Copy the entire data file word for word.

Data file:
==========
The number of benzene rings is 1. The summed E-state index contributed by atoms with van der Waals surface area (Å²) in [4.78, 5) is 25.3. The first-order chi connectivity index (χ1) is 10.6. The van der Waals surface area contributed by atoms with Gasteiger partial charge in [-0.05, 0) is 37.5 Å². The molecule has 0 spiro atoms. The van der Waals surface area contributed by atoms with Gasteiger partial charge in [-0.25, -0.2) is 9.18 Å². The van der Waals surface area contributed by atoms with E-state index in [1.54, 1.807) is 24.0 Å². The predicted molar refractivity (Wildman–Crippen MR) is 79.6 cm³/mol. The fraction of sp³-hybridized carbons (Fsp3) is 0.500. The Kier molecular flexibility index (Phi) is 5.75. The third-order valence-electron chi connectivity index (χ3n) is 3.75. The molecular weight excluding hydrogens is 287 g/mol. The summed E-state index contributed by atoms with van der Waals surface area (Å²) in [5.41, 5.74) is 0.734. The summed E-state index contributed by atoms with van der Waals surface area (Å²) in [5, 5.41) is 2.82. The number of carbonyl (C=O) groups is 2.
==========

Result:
The number of benzene rings is 1. The summed E-state index contributed by atoms with van der Waals surface area (Å²) in [4.78, 5) is 25.3. The first-order chi connectivity index (χ1) is 10.6. The van der Waals surface area contributed by atoms with Gasteiger partial charge in [-0.05, 0) is 37.5 Å². The molecule has 0 spiro atoms. The van der Waals surface area contributed by atoms with Gasteiger partial charge in [-0.25, -0.2) is 9.18 Å². The van der Waals surface area contributed by atoms with E-state index in [1.54, 1.807) is 24.0 Å². The predicted molar refractivity (Wildman–Crippen MR) is 79.6 cm³/mol. The fraction of sp³-hybridized carbons (Fsp3) is 0.500. The Kier molecular flexibility index (Phi) is 5.75. The third-order valence-electron chi connectivity index (χ3n) is 3.75. The molecular weight excluding hydrogens is 287 g/mol. The summed E-state index contributed by atoms with van der Waals surface area (Å²) in [5.41, 5.74) is 0.734. The summed E-state index contributed by atoms with van der Waals surface area (Å²) in [5, 5.41) is 2.82. The number of carbonyl (C=O) groups is 2.